To me booklegging evokes something kind of underground, something illegal. Like bootlegging. What´s really behind your name, where did it come from?

The name was my idea but the concept of booklegging is an historical concept. It refers to something that´s done illegally.  It´s a word that´s been used to refer mostly to smut, erotica, pornography, or illegal, banned books.  It has roots in the 20s in the traffic or distribution of prohibited or illegal printed material either across or within a country, an activity that was very common especially from Cuba

We can do it anywhere from a park, a museum, a bar, a cafe we have done it in many unexpected and strange places.

where erotic or pornographic material was printed, that was smuggled into Florida and distributed from there to the rest of the United States. Basically, booklegging was the either illicit or illegal printing or distribution of banned books, so technically Thomas Paine, one of the Founding Fathers of the United States, who authored the two most powerful and influential pamphlets of the American Revolution, Common Sense and The American Crisis,  was a booklegger.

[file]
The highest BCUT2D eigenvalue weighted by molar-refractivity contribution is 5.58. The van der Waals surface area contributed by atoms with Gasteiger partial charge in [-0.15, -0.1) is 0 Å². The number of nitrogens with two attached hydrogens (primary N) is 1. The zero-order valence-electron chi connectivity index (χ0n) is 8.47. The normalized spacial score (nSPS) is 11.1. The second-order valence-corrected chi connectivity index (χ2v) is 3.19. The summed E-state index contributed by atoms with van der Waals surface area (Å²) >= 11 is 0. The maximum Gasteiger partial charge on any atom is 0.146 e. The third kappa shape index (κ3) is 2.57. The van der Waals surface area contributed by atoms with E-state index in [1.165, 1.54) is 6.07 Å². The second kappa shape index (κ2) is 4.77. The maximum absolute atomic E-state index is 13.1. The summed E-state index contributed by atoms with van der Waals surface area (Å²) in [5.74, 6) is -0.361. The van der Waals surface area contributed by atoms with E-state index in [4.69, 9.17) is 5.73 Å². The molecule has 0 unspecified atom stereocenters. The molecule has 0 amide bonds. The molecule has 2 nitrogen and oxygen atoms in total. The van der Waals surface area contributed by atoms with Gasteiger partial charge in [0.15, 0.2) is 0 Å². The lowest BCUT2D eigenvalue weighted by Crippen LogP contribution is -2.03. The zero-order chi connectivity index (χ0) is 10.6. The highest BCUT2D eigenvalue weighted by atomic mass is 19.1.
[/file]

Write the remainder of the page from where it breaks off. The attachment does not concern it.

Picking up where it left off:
Although very few people know or use this word, there are books on this subject, and there are even literary examples; the most famous is Guy Montag, the main character of Ray Bradbury’s Fahrenheit 451, who hides books from the fires of totalitarian oppression.

Do you believe that books and reading are an endangered species?
No, I don´t think that reading is going anywhere.  People are reading more than ever because of the internet, right? That is the way we consume information today. But the way we buy, sell, and consume books is changing, and although it is partly due to the Internet, there are other reasons. Take a book like Harry Potter, or The DaVinci Code or Fifty Shades of Gray, of which about 15 million copies are printed. We do not need 15 million copies of those books because you can read them and give them to someone else, a function that Bookleggers Library performs. But also, quite frankly, it´s wasteful, it´s not sustainable, we´re wasting a lot of paper.  So, cutting back on the number of mass-produced paperbacks is actually a good thing. And there´s another thing.  When Thomas Edison invented the light bulb, we didn´t stop using candles, ok? I think some people will always need books but when I see so many books, I realize there are many that we just don’t need.

What would you like our readers to know about Bookleggers Library?
We started in 2012 at a place called Lester’s, a coffee shop in Wynwood that played a huge role in the Miami literary scene but no longer exists. Our first event was what we call in English DIY, do it yourself and, at first, the books were all in my apartment.